A bulldozer wrestled chunks of concrete into a pile and a 170-foot-tall crane moved demolition equipment Monday into the big, empty Huntington Hotel in Pasadena, whose glassless windows gaped open to the elements.
The event marked the final chapter in a long struggle between developers and the city’s preservationist forces, who lost a 1987 referendum seeking to restore the historic structure.
“We’ve done a lot of planning and thinking on this project,” said co-owner Thomas R. Tellefsen, part of a consortium that intends to build a modern, “similar-looking” hostelry, then lease it to Ritz-Carlton Hotel Co. “Now we’re here. It’s finally actually happening.”
The new hotel will be called the Ritz-Carlton Huntington Hotel.
The $100-million hotel project, which was bitterly contested by Pasadena preservationists, should be completed by the end of 1990, said developer Lary Mielke. Demolition, which began Monday, should be done by midsummer, he said. Construction of the new 385-room hotel, financed by Dai-Ichi Kangyo Bank Ltd. of Tokyo, will then begin immediately, he said.
“This is just one step in the process,” Mielke said.
Argument for Restoration
Preservationist groups, such as the influential Pasadena Heritage, had argued that the original hotel should be restored.
“Indications are that they’re going to build a high-quality new hotel,” conceded Sue Mossman, program director for the group. “But it will never be the original Huntington,” the last of Pasadena’s once-elegant resort hotels.
The hotel had hosted Presidents from Teddy Roosevelt to Richard M. Nixon, as well as a range of the famous from Bing Crosby to Arturo Toscanini and from Albert Einstein to Billy Graham. The hotel was also a setting for movies, including “Love Story” and “Bad News Bears Go to Japan.”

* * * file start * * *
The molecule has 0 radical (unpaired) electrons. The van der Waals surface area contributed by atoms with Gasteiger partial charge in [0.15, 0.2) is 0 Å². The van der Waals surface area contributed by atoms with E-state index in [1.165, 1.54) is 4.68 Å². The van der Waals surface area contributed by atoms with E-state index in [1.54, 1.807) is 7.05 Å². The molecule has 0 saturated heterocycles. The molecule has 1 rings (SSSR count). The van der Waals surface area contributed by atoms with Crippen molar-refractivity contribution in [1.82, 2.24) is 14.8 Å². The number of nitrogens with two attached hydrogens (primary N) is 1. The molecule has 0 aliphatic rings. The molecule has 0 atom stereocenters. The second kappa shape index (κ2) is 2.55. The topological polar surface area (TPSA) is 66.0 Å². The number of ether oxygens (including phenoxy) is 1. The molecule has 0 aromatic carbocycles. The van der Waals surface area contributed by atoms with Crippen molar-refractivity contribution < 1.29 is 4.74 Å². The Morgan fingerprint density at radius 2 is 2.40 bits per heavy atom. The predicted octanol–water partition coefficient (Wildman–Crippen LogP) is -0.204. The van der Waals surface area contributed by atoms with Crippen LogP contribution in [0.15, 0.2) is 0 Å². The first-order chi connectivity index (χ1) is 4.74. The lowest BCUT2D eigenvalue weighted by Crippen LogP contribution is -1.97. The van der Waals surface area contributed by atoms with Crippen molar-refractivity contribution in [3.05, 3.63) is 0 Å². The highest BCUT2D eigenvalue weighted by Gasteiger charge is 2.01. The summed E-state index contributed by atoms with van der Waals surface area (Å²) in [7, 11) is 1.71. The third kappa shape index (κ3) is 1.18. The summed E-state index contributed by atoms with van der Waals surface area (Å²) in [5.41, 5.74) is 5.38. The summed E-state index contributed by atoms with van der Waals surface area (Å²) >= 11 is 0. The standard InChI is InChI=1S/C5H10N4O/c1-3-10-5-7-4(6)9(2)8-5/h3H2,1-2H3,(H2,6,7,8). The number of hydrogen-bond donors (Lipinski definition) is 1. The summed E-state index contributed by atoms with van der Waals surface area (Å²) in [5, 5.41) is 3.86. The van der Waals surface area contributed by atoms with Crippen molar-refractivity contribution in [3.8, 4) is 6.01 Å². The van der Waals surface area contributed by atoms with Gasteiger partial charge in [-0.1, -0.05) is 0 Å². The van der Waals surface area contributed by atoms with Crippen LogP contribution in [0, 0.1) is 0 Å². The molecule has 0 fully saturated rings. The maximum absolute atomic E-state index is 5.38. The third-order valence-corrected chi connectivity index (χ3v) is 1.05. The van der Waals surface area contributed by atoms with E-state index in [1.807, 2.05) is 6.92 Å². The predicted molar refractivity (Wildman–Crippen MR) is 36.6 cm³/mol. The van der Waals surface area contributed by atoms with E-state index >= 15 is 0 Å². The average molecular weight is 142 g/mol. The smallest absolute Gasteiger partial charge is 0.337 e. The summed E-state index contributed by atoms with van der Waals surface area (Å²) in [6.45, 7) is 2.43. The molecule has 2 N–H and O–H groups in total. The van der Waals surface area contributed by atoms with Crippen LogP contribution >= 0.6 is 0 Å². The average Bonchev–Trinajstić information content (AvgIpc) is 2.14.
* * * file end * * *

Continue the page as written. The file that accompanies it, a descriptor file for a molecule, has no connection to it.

The 280-room main building of the 82-year-old hotel had been closed since October, 1985, when Keikyu U.S.A. Inc., a branch of the Japanese electric railway company that bought the hotel in 1974, found that it did not have sufficient structural strength to withstand a major earthquake.
During both demolition and construction, 110 rooms outside the main building, in cottages and other structures, will continue to operate as a “country inn,” Tellefsen said.
Mossman said many of the fine architectural details of the hotel, which for decades had been a focus for Pasadena’s social and cultural life, will be sacrificed to modern construction techniques.
“Craftsmanship today is not what it was when that building was built,” Mossman said.
But the developers said they will preserve some features of the old building, such as its wrought-iron balconies.
The faded elegance of the old building could not compete with modern hotels, said Lathrop K. Leishman, president of this year’s Tournament of Roses.
“The rooms were narrow, the doors were narrow and the elevators were lousy,” he said. “Imagine having to put three of those football players in a room like that. People today want class and comfort.”